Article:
Release date: March 4, 2016 (USA)
Directed by: Byron Howard, Rich Moore, Jared Bush
Screenplay by: Jared Bush, Phil Johnston
Cast: Ginnifer Goodwin, Jason Bateman, Idris Elba, J.K. Simmons, Nate Torrence, Jenny Slate, Shakira
It’s been a while since I’ve seen an animated movie that deals with relevant social issues without being preachy. Kudos to you, Disney!
Zootopia is about a world when long ago mammals of all kinds decided to lay down their differences and live in civilized harmony. In here, we meet Judy Hopps (Goodwin), the first bunny cop of Zootopia, and Nick Wilde (Bateman), a con artist fox, who will reluctantly join forces to solve a case of missing animals.
The film starts straight-forward enough, with Judy basically black-mailing Nick into helping him find a missing otter (one of the many missing animals) in 48 hours, otherwise she’d lose her job, because Chief Bogo (Elba) doesn’t believe she has what it takes. However, after some misadventures (and an opportunity to see beautifully designed places) the story becomes a wide-reaching conspiracy that could destroy Zootopia’s society, when the relationship between “prey” and “predator” becomes tense.
From the very beginning, you see that Zootopia is a story about dealing with bias and prejudice, as well as accepting and embracing diversity, and it teaches it in a relatable way with moments that can be quite poignant. You can see it everywhere, from the “inclusion initiative” promoted by Mayor Lionheart (Simmons) and sheep assistant mayor Bellwether (Slate), prohibited terms and the use of slurs, how Judy and Nick learn to cooperate and care for each other despite the historical distrust between bunnies and foxes, to the terrible “you are not like them” line that always backfires.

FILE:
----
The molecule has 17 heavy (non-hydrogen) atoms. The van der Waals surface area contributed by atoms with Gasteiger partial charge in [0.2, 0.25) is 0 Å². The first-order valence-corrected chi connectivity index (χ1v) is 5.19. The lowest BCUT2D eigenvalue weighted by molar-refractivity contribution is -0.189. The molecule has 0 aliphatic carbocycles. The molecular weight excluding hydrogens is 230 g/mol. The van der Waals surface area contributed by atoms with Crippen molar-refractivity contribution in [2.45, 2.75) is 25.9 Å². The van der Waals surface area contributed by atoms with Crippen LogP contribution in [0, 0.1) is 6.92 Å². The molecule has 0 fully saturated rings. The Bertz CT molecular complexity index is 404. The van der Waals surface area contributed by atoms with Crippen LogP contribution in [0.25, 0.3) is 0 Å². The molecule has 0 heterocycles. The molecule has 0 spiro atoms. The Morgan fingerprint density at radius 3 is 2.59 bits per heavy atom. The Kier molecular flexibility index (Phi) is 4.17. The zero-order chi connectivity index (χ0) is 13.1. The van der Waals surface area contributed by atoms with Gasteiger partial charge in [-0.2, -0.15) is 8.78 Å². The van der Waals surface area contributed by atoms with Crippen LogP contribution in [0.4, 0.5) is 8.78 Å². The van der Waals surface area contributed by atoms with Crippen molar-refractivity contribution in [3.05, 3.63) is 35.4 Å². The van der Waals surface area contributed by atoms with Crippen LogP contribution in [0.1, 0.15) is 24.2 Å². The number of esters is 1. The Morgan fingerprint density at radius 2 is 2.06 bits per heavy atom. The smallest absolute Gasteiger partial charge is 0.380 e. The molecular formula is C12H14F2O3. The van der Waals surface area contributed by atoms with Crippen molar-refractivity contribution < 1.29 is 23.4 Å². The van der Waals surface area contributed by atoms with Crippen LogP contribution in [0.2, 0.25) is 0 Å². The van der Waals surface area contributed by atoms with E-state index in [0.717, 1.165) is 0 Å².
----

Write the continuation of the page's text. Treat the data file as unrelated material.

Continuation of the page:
That said, the world of Zootopia is beautiful. The animation is, obviously, top-notch. The designs and the color palette of the whole city — with its microclimates — how they get around to all the different animal sizes; it’s imaginative, and you know you will have to watch the movie again in order to catch it all. And that’s just part of the amazing world building they gave to this film. Many of the well-known animal characteristics were used in comical ways when used in obvious and contrasting ways.
Zootopia is a buddy cop comedy movie with the feel of a classic detective film. This is aided by Michael Giacchino’s music, who, besides the mostly upbeat score, tosses music cues that remind you of Nino Rota… especially during the Godfather reference. Talking about references, there’s a Breaking Bad one! In a Disney movie!
And then, there’s Shakira as pop star Gazelle, whose song Try Everything [MV] is cute and optimistic, even if her presence isn’t really that important, and gives the film a generic conclusion.
But disregard that, just take your kids to their first film noir, where talking animals will teach them not to be prejudiced morons through adventure, laughter and some tears.